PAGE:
While Roseburg said it pays the city of Weed $50,000 for fire protection on its property, fire department Chief Steve Duncan said it doesn’t do its inspections and that Roseburg had a private company for that. Hillan said he wasn’t aware of a private company inspecting the property on Roseburg’s behalf.  

This kind of oversight is not uncommon in Northern California, where state law doesn’t require annual inspections of certain industrial facilities, like Shed 17. Fire officials have said staffing shortages make it difficult to keep up with even mandatory inspections. Siskiyou County also doesn’t have a fire department or a fire marshal, who would be in charge of fire safety inspections. Shed 17 and a second building were scheduled to be torn down on September 19th, according to Hillan. Both buildings were destroyed in the fire.

Several lawsuits were filed against Roseburg Forest Products following its statement. The complaints contended that the Mill Fire resulted from negligent maintenance and operation, as well as a deliberate failure to mitigate known fire risks associated with industrial processes. 

In a lawsuit filed by Cotchett, Pitre & McCarthy on behalf of Robert Davies, it was alleged that “instead of fixing the system, Roseburg depended on employees promptly reacting to extinguish the fires – rather than spending the money necessary to design and maintain an effective fire suppression system.”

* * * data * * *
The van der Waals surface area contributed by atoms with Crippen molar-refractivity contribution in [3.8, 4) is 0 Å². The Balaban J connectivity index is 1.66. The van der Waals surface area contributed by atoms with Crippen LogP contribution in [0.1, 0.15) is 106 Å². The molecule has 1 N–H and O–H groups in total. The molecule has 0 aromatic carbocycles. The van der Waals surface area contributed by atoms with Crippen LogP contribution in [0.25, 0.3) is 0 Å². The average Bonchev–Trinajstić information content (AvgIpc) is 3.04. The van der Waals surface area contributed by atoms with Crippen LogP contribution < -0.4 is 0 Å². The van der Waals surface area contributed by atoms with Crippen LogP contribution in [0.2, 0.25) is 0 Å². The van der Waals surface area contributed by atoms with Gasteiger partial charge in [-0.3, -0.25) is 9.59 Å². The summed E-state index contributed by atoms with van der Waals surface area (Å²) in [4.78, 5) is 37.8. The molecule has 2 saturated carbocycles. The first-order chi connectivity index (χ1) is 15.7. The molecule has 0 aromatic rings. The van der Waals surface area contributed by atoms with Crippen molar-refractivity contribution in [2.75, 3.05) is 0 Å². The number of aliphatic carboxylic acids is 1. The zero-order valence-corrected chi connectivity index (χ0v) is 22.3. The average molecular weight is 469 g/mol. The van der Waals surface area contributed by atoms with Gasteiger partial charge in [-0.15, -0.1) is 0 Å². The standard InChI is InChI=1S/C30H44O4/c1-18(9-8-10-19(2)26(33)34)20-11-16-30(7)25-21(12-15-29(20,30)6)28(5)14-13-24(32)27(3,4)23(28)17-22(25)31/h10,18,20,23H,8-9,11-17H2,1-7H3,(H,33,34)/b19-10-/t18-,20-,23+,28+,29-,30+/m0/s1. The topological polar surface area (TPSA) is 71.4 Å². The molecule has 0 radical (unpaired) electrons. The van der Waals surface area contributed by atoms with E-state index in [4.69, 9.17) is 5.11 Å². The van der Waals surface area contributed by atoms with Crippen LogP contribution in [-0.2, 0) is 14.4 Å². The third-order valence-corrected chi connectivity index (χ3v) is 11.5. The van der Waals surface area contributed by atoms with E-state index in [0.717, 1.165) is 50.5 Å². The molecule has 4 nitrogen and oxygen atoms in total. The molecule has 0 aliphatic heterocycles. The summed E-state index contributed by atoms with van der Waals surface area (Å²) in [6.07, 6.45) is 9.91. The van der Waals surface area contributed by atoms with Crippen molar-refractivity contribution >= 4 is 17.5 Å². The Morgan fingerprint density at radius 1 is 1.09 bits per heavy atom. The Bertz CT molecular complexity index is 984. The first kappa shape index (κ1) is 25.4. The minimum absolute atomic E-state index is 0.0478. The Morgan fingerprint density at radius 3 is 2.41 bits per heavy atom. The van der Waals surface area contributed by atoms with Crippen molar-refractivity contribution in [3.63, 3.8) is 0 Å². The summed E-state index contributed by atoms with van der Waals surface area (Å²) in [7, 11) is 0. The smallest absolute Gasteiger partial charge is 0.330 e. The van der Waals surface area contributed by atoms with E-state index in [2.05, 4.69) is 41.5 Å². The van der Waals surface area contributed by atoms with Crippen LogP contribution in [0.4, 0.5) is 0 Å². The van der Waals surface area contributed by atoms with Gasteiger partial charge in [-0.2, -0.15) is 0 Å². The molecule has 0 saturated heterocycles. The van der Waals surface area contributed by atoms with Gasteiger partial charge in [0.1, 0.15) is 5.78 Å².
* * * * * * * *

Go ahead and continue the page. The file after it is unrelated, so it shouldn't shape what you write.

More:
The lawsuits further accused Roseburg of reckless operations and various safety violations. Plaintiffs ranged from those seeking compensation for property damage, medical expenses, wrongful death, and other damages. 

On December 13th, 2022, Roseburg announced a tentative settlement agreement with four law firms, who collectively represented over 700 plaintiffs affected by the Mill Fire. These four law firms were Reiner Slaughter Mainzer & Frankel, Parkinson Benson Potter, Singleton Schreiber, and Cotchett, Pitre & McCarthy. Notably, a fifth law firm did not reach an agreement, prompting Roseburg to schedule further mediation for approximately 300 additional claimants. To finalize the process, each plaintiff would need to individually consent to their respective settlement terms, and the specific settlement amounts for each case would remain confidential. 

The settlement agreement was reached a little more than 3 months after the fire sparked, compared to the often years-on-end fire victims have had to wait for utility companies to compensate them. 

On June 16th, 2023, CAL Fire announced its determination that the Mill Fire was caused by mill operations at the Roseburg Forest Product property. The agency did not mention the ash cooling machine, nor specify where or what had caused the fire. CAL Fire did say it had forwarded its findings to the Siskiyou County District Attorney’s Office.